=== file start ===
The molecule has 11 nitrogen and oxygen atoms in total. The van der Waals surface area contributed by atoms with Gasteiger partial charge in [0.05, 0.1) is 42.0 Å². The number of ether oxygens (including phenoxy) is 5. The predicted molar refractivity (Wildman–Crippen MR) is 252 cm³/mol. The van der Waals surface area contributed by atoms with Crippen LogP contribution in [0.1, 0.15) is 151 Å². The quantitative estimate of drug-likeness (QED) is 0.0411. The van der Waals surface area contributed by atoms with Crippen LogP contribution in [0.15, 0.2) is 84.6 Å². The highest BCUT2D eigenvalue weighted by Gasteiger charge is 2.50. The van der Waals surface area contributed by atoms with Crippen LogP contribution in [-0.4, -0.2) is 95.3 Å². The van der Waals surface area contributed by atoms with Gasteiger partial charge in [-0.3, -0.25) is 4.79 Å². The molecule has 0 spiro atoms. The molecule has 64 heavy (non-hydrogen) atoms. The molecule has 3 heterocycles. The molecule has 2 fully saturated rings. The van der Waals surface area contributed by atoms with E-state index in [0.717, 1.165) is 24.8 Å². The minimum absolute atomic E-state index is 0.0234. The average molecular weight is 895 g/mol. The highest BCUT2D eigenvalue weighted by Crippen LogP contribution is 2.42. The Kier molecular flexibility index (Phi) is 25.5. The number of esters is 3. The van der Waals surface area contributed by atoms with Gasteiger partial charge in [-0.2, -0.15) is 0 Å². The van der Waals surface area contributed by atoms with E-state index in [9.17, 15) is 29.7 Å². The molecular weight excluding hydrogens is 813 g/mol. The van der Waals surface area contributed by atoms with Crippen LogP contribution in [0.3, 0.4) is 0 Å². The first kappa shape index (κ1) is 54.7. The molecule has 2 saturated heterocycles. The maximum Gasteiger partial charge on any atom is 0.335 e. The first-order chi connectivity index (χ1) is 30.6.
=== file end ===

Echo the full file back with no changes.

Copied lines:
The molecule has 11 nitrogen and oxygen atoms in total. The van der Waals surface area contributed by atoms with Gasteiger partial charge in [0.05, 0.1) is 42.0 Å². The number of ether oxygens (including phenoxy) is 5. The predicted molar refractivity (Wildman–Crippen MR) is 252 cm³/mol. The van der Waals surface area contributed by atoms with Crippen LogP contribution in [0.1, 0.15) is 151 Å². The quantitative estimate of drug-likeness (QED) is 0.0411. The van der Waals surface area contributed by atoms with Crippen LogP contribution in [0.15, 0.2) is 84.6 Å². The highest BCUT2D eigenvalue weighted by Gasteiger charge is 2.50. The van der Waals surface area contributed by atoms with Crippen LogP contribution in [-0.4, -0.2) is 95.3 Å². The van der Waals surface area contributed by atoms with Gasteiger partial charge in [-0.3, -0.25) is 4.79 Å². The molecule has 0 spiro atoms. The molecule has 64 heavy (non-hydrogen) atoms. The molecule has 3 heterocycles. The molecule has 2 fully saturated rings. The van der Waals surface area contributed by atoms with E-state index in [0.717, 1.165) is 24.8 Å². The minimum absolute atomic E-state index is 0.0234. The average molecular weight is 895 g/mol. The highest BCUT2D eigenvalue weighted by Crippen LogP contribution is 2.42. The Kier molecular flexibility index (Phi) is 25.5. The number of esters is 3. The van der Waals surface area contributed by atoms with Gasteiger partial charge in [-0.2, -0.15) is 0 Å². The van der Waals surface area contributed by atoms with E-state index in [9.17, 15) is 29.7 Å². The molecular weight excluding hydrogens is 813 g/mol. The van der Waals surface area contributed by atoms with Crippen LogP contribution in [0.3, 0.4) is 0 Å². The first kappa shape index (κ1) is 54.7. The molecule has 2 saturated heterocycles. The maximum Gasteiger partial charge on any atom is 0.335 e. The first-order chi connectivity index (χ1) is 30.6.